Today over at Ask A Manager, in the first post of the day (5 questions type post, which is typically the first post), the first two questions got the most response. Thefirst question was about training a coworker who was hopeless, and the second about a pumping mother who was getting heat from HR. I knew those two questions were going to get the bulk of the comments, and I was not wrong.
However, it was the third one that had the most interesting responses (to me). The question was from someone who worked in fundraising in a room with two big whiteboards. They used the first one for work, but the second one was blank. They put up five pics of their family on that board. Their question was if that was too much. The usually saw the donors offsite. They didn’t want to be unprofessional, but they were in an office that talked freely about family. They (I think it’s a woman, but not 100% sure) were in their thirties, but perceived to be younger. They did not want the pictures to make them appear anything less than professional.
Alison’s reply was measured and thoughtful. She said it was probably fine in that office, but tif the letter writer (LW) really felt uncomfortable, they could pare back. Alison also said that it wouldn’t make the LW look young (that was another part of the concern) in the way photos of partying would. I had no disagreements with Alison’s answer; however, the comments from the commentariat were all over the place.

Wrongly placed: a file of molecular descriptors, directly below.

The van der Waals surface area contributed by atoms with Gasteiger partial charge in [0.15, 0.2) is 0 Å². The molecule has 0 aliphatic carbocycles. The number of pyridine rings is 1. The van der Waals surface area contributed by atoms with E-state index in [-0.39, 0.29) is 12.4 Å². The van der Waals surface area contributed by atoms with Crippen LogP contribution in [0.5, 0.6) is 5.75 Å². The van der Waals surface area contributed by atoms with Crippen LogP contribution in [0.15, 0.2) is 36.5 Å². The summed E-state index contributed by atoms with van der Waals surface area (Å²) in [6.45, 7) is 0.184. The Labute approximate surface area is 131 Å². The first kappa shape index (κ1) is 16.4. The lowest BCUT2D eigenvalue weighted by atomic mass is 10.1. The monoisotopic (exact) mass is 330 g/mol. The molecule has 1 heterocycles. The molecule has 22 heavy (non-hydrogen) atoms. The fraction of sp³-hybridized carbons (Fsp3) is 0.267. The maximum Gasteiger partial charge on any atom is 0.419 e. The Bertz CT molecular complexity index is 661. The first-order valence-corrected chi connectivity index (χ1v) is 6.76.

First thing to note is that I swear the LW mentioned putting up five photos, but I can’t find that referenec. In her answer, Alison says a dozen in too much. I was pretty sure someone in the comments–found it. Someone did mention 5 family photos. And the LW did say threeof their new baby and two of their wedding, but they also mentioned that they ‘filled’ the whiteboard and those seemed like an example so I don’t know how many.
That’s besides the point, though. It jjust seems wild to me that people in the comments were coming down so hard on the LW for the amount of pictures. One went so far as to do the ‘of course I want to hear about people’s families and of course I support people bringing their whole selves to work’–which was followed with the inevitable ‘but’.
It’s amusing to me bceasue I never put up anything personal when I worked in an office and that was considered weird. There have been letters to Alison about that as well. How people find it troubling when the OP didn’t have anything up on their walls. One said they got so many comments, they just brought in a few random things and the comments stopped.